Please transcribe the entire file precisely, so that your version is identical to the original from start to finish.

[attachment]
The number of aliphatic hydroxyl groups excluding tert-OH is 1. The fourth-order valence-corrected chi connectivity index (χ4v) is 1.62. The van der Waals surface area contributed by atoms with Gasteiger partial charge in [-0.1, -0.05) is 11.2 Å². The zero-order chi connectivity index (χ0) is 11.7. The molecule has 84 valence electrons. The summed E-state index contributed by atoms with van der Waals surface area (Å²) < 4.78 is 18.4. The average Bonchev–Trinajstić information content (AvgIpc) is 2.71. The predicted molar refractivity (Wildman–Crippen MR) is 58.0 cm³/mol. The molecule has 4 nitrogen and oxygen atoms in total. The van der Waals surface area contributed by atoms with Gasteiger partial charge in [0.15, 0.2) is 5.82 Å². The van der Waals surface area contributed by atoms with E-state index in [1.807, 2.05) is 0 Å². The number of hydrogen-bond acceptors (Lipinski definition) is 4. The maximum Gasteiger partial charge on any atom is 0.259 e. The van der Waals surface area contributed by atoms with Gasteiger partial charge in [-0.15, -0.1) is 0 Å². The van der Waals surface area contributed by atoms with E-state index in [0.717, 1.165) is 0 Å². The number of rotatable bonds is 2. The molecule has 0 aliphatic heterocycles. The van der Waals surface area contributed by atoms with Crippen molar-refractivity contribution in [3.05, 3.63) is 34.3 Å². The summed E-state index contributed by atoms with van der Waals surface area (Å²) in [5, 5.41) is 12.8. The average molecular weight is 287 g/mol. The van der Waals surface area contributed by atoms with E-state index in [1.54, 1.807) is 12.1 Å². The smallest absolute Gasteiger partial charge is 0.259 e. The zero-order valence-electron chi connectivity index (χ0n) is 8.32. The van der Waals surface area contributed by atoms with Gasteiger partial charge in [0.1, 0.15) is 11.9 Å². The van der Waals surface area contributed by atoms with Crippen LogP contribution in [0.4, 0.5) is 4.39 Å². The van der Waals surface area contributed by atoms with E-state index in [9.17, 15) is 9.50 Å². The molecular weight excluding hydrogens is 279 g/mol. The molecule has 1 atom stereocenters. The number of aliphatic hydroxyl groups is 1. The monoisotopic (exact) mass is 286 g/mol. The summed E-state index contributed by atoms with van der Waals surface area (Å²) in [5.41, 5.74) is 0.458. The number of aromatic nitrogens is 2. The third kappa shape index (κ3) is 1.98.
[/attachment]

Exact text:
The number of aliphatic hydroxyl groups excluding tert-OH is 1. The fourth-order valence-corrected chi connectivity index (χ4v) is 1.62. The van der Waals surface area contributed by atoms with Gasteiger partial charge in [-0.1, -0.05) is 11.2 Å². The zero-order chi connectivity index (χ0) is 11.7. The molecule has 84 valence electrons. The summed E-state index contributed by atoms with van der Waals surface area (Å²) < 4.78 is 18.4. The average Bonchev–Trinajstić information content (AvgIpc) is 2.71. The predicted molar refractivity (Wildman–Crippen MR) is 58.0 cm³/mol. The molecule has 4 nitrogen and oxygen atoms in total. The van der Waals surface area contributed by atoms with Gasteiger partial charge in [0.15, 0.2) is 5.82 Å². The van der Waals surface area contributed by atoms with E-state index in [1.807, 2.05) is 0 Å². The number of hydrogen-bond acceptors (Lipinski definition) is 4. The maximum Gasteiger partial charge on any atom is 0.259 e. The van der Waals surface area contributed by atoms with Gasteiger partial charge in [-0.15, -0.1) is 0 Å². The van der Waals surface area contributed by atoms with E-state index in [0.717, 1.165) is 0 Å². The number of rotatable bonds is 2. The molecule has 0 aliphatic heterocycles. The van der Waals surface area contributed by atoms with Crippen molar-refractivity contribution in [3.05, 3.63) is 34.3 Å². The summed E-state index contributed by atoms with van der Waals surface area (Å²) in [5, 5.41) is 12.8. The average molecular weight is 287 g/mol. The van der Waals surface area contributed by atoms with E-state index in [1.54, 1.807) is 12.1 Å². The smallest absolute Gasteiger partial charge is 0.259 e. The zero-order valence-electron chi connectivity index (χ0n) is 8.32. The van der Waals surface area contributed by atoms with Gasteiger partial charge in [0.1, 0.15) is 11.9 Å². The van der Waals surface area contributed by atoms with Crippen LogP contribution in [0.4, 0.5) is 4.39 Å². The van der Waals surface area contributed by atoms with E-state index in [9.17, 15) is 9.50 Å². The molecular weight excluding hydrogens is 279 g/mol. The molecule has 1 atom stereocenters. The number of aliphatic hydroxyl groups is 1. The monoisotopic (exact) mass is 286 g/mol. The summed E-state index contributed by atoms with van der Waals surface area (Å²) in [5.41, 5.74) is 0.458. The number of aromatic nitrogens is 2. The third kappa shape index (κ3) is 1.98.